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  • Writer's pictureCarla

I don't understand. He trains beautifully at home!

It's a sentence that we hear daily in training enquiries from frustrated caregivers.

But if we take a moment to step back and see the full experience comparison, we can start to understand why dogs find generalising training skills more tricky outside of the home.


Imagine this...


You've struggled with the timings for your Sunday Roast making for years, but you've finally cracked it! Sunday morning arrives, you kick your family into the lounge and pop on a podcast for easy listening.

You've been trying and trying with organisation, until you've now got the roasties down to the perfect crisp, and you've not left the parsnips to die a sorry charred death! The gravy is consistency perfection and your family is impressed with your efforts, deeming you completely capable at smashing the Sunday Roast skills at home.


Well done, you!


In fact, rumours have been spreading so much that you've been asked to start cooking at a local restaurant and mimic that exact Sunday roast! What an honour!


You're nervous at the prospect, but you take the plunge and figure that you've got the skills so let's go!


On arrival, you are greeted by 5 members of staff, eagerly quizzing you about ingredients, under the dazzling bright lights of the kitchen.

The ovens are huge and you've never seen half the buttons on them before.

The layout of the kitchen means that there are not obvious stations for preparation, and you are unsure as to your time deadlines for service.

People are asking questions about things that you'd normally know the answers to but the space is becoming unbearably hot, the restaurant is loud and you haven't managed to nab a glass of water.


You thought that the experience would be easier because you have been so successful in your Sunday Roasts at home. But the environment is so different to what you know that it's impossible to focus on your tasks.


Disappointment.



Back to dogs:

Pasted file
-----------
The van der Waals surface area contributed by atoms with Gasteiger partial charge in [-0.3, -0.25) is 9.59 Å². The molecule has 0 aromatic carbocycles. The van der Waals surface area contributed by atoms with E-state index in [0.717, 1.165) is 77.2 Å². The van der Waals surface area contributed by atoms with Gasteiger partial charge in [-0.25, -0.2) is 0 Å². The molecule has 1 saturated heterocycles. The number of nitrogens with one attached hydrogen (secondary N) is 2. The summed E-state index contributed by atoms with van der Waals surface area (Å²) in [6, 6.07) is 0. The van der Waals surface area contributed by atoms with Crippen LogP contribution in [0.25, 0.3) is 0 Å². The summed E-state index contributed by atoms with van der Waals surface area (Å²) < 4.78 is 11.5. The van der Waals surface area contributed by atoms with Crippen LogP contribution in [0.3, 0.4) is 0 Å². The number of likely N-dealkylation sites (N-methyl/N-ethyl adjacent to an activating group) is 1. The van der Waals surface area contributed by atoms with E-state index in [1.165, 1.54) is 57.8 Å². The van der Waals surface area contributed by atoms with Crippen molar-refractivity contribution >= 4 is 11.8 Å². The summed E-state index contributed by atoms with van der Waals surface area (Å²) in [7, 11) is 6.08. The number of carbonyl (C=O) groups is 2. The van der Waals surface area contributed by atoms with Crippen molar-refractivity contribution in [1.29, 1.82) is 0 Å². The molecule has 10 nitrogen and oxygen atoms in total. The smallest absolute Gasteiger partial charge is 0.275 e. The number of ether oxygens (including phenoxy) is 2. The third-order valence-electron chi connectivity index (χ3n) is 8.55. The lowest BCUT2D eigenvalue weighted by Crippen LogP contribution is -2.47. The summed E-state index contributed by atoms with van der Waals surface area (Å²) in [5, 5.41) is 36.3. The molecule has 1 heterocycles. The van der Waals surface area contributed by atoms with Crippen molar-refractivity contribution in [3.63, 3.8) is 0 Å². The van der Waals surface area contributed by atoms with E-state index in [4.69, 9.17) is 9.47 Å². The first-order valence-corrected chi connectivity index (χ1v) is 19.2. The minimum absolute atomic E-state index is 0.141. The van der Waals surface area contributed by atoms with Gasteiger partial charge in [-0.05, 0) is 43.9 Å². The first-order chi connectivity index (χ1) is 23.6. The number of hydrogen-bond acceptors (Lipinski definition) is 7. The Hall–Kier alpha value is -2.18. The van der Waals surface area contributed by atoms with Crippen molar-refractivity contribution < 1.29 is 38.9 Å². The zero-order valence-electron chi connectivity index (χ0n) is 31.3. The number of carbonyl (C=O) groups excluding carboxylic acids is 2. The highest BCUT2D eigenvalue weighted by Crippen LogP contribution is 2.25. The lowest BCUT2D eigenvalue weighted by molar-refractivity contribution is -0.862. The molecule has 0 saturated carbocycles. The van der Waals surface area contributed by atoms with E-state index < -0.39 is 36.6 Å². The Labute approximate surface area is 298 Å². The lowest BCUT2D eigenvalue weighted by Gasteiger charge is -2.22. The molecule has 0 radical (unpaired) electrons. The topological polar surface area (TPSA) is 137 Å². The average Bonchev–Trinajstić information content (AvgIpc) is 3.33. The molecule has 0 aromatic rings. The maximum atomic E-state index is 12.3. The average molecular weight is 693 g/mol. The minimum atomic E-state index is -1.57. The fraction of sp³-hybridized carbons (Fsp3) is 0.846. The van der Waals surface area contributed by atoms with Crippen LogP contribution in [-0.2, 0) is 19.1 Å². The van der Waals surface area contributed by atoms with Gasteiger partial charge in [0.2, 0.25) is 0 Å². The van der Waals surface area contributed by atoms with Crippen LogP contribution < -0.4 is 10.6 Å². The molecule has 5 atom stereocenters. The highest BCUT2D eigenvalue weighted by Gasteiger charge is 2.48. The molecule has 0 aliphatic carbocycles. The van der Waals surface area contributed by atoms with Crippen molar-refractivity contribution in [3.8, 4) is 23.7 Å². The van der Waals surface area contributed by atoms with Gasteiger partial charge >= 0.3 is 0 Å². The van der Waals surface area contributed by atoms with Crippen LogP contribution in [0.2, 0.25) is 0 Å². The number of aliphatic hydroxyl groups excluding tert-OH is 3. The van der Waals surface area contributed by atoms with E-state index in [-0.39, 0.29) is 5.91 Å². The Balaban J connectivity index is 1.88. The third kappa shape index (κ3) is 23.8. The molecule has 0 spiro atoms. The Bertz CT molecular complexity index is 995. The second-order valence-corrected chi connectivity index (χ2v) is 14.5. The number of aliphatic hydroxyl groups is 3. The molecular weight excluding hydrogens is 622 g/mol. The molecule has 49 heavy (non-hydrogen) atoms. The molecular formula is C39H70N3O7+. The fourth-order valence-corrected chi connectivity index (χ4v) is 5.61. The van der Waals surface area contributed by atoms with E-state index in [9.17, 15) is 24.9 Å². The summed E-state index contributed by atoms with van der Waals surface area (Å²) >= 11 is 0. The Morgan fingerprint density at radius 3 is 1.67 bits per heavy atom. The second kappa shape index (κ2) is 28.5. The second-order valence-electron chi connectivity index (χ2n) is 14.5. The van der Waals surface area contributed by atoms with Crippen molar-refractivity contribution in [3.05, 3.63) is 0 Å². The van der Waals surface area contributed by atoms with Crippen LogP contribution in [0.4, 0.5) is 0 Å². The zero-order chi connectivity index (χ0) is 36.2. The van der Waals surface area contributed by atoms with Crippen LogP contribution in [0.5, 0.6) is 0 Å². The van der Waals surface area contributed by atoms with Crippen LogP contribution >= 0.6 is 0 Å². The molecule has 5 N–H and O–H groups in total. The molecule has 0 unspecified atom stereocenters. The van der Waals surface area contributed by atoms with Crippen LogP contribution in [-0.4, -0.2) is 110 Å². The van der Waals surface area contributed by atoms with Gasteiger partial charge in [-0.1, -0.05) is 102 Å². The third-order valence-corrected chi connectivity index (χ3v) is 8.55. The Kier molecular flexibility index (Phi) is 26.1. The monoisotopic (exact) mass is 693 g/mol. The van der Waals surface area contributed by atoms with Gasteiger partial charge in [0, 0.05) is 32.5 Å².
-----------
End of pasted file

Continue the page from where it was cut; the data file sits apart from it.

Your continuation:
When training at home, your dog has familiar surroundings, smells, sounds and distractions. The environment is predictable which takes away the need to pay it much attention.


The second that they step out of the door, environment conditions change monumentally and the situation demands a lot of attention (perhaps all of it).


There are cars whizzing past, whooshing air across the ground (and leaves with it). The cat across the road is climbing up a wall over the road away from the garden of the barking Jack Russell. The pushchair wheels are squeaking as they chauffer chatty little mouths to the nursery just 10 doors down. To top off the environment changes, a young Labrador in the road has come into season and the scent is carried in the wind to the space that you're walking.

As a lorry suspension spits out a few meters away before passing, you ask Fido to SIT.


As caregivers, our job is to assist dogs in learning how to deal with the environment by first practising EASY games in QUIET environments outside of the home.


Proofing needs to happen at the pace of the dog.

Expecting a dog to perform a task in a space with multiple environmental triggers as soon as they've mastered it in a familiar space, is setting them up for failure.


Go slow.

One easy task at a time...


Photo: Pepper and Bodhi in Dancing with Dogs. Two families who have worked hard on building proofing slowly :)


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